Loyalists of deposed Thai PMs Yingluck, Thaksin form new political party
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Loyalists of deposed Thai PMs Yingluck, Thaksin form new political party

IN a strategy to win more seats, relatives and allies of deposed Thai Prime Minister Yingluck Shinawatra and her brother, Thaksin, have formed a new political party ahead of the general election expected to be held early next year.

Yingluck and Thaksin’s nephew and niece are among the members of the new Thai Raksa Chart Party, which also comprised close aides and the younger generation of the influential clan’s political loyalists.

An ex-member of parliament from the Shinawatra clan’s Puea Thai Party, Peechapol Pongpanich, will be heading the new offshoot.

SEE ALSO: Thailand says foreign observers not needed in upcoming polls 

“It’s a political strategy for Puea Thai under the new electoral system to win more seats,” political scientist Yuttaporn Issarachai said, as quoted by Reuters.

Since ousting the democratically-elected Puea Thai Party in a 2014 coup and removing Yingluck from her post, the military government has postponed holding elections numerous times.

The elections, expected to be held between February and May, was largely seen as a contest between the military and royalist establishment, versus the populist Puea Thai Party.

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(File) Ousted former Thai prime minister Yingluck Shinawatra greets supporters as she arrives at the Supreme Court in Bangkok, Thailand, July 21, 2017. Source: Reuters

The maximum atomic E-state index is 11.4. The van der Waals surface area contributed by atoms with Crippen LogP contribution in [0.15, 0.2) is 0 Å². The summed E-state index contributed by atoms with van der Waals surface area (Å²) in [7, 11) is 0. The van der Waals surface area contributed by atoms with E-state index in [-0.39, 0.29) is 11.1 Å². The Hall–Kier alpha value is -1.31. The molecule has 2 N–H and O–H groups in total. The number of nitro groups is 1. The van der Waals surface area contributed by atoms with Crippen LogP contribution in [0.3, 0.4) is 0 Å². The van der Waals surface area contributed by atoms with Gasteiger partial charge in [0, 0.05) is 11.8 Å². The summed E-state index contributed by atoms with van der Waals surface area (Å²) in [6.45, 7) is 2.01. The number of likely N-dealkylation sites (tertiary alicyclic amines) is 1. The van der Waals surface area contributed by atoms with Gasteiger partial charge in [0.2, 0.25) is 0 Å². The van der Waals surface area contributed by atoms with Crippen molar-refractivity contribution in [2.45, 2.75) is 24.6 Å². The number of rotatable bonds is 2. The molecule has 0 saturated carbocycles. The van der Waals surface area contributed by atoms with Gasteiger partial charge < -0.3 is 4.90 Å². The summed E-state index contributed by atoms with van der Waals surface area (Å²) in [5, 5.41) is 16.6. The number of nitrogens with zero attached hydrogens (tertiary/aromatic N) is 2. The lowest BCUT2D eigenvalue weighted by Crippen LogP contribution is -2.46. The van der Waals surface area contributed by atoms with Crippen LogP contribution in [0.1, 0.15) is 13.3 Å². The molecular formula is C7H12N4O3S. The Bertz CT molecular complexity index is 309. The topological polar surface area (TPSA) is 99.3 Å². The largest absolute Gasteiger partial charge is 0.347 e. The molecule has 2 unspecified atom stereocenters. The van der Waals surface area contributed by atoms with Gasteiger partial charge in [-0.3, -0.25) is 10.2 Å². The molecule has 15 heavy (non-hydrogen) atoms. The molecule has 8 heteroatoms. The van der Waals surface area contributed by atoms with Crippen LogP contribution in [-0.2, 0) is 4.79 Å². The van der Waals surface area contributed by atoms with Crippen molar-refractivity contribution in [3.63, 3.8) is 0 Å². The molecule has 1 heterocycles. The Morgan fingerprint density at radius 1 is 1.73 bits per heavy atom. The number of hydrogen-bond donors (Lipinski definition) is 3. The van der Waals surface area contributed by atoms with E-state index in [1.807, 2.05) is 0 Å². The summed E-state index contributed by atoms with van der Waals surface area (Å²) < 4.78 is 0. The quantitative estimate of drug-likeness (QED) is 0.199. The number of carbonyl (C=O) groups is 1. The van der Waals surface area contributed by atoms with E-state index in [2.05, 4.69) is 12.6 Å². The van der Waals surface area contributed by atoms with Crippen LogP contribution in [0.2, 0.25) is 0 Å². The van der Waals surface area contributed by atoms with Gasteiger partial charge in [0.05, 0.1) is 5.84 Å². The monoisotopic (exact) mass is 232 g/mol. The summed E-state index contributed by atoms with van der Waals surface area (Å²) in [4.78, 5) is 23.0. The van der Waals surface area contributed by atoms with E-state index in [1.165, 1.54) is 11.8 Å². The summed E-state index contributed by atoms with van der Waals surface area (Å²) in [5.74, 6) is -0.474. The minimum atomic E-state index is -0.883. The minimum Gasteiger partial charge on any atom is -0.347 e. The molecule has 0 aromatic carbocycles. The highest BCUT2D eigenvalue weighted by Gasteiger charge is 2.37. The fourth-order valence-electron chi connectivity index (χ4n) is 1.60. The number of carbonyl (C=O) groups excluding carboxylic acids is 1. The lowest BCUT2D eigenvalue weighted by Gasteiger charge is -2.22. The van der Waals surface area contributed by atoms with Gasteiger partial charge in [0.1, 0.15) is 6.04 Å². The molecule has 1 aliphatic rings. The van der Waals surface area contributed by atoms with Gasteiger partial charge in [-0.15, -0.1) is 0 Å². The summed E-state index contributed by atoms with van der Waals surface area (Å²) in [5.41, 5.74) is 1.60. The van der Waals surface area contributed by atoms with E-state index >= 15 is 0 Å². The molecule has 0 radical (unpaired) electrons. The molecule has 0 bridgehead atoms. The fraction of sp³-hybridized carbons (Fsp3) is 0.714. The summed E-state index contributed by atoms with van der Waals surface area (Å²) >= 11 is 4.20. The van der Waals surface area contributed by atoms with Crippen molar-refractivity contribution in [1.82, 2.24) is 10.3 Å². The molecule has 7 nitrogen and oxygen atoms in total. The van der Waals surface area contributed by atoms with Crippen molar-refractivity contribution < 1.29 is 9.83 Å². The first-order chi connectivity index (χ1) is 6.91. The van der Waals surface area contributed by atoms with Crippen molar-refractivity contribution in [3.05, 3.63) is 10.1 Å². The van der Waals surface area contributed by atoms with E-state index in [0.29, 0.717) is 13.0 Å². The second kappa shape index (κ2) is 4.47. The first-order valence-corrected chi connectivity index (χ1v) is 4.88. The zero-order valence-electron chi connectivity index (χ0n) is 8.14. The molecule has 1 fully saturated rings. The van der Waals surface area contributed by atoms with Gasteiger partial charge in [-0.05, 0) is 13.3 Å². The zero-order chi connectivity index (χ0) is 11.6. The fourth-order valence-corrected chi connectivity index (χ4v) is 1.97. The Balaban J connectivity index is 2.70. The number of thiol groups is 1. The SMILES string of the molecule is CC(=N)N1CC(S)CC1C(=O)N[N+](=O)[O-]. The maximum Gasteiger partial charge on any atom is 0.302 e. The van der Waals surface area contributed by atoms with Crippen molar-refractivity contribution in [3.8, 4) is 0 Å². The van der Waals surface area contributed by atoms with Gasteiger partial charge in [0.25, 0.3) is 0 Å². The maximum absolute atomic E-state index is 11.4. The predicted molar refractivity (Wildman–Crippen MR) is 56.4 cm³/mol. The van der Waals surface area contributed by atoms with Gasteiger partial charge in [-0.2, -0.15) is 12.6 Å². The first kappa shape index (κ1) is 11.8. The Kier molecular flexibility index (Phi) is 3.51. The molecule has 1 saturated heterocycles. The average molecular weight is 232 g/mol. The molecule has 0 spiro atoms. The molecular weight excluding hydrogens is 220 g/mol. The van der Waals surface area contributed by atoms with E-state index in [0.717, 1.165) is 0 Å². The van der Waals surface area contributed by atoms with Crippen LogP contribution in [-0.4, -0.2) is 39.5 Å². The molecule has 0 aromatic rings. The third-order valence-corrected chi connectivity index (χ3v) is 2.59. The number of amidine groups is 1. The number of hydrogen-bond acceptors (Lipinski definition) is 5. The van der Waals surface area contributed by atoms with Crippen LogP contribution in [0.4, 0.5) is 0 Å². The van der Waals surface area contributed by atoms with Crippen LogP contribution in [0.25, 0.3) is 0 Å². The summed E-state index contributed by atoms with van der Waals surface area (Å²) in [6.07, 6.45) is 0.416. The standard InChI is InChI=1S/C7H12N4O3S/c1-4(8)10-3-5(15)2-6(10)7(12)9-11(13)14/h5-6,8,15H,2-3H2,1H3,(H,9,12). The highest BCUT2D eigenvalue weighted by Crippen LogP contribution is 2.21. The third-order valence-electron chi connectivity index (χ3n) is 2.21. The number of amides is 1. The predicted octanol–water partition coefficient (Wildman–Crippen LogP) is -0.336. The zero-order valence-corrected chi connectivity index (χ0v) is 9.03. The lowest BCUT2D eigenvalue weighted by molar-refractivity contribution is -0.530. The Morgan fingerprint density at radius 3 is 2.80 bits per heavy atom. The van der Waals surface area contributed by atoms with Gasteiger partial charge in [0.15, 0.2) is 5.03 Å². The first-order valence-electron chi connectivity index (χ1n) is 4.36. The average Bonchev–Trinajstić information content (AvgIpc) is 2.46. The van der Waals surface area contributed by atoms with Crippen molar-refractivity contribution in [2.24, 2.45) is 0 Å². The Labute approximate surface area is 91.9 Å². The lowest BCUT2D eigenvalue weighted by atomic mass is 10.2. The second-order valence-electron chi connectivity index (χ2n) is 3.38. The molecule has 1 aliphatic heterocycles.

Over the last decade, parties close to the Shinawatras have won every election but the new constitution amended by the military is aimed at weakening major political parties. The new constitution had also slashed constituency seats off provinces where Yingluck and Thaksin-backed parties were dominant.

Despite the coups, the Shinawatras remain immensely popular in the kingdom, especially in the northeastern provinces.

SEE ALSO: Thailand asks Britain to extradite ex-PM Yingluck to face jail 

Yuttaporn said the Thai Raksa Chart Party would serve “back-up” if the military government decides to dissolve the Puea Thai Party, as the latter faced dissolution amid investigations by the Election Commission into whether Thaksin was still controlling it.

Like Yingluck, Thaksin, a former telecommunications tycoon was ousted in 2006 coup and he fled the country to avoid convictions on graft charges which he says were politically motivated.

Last year, Yingluck fled Thailand days of a verdict on criminal negligence charges related to a rice subsidy scheme was delivered by a court which sentenced her to a five-year jail term.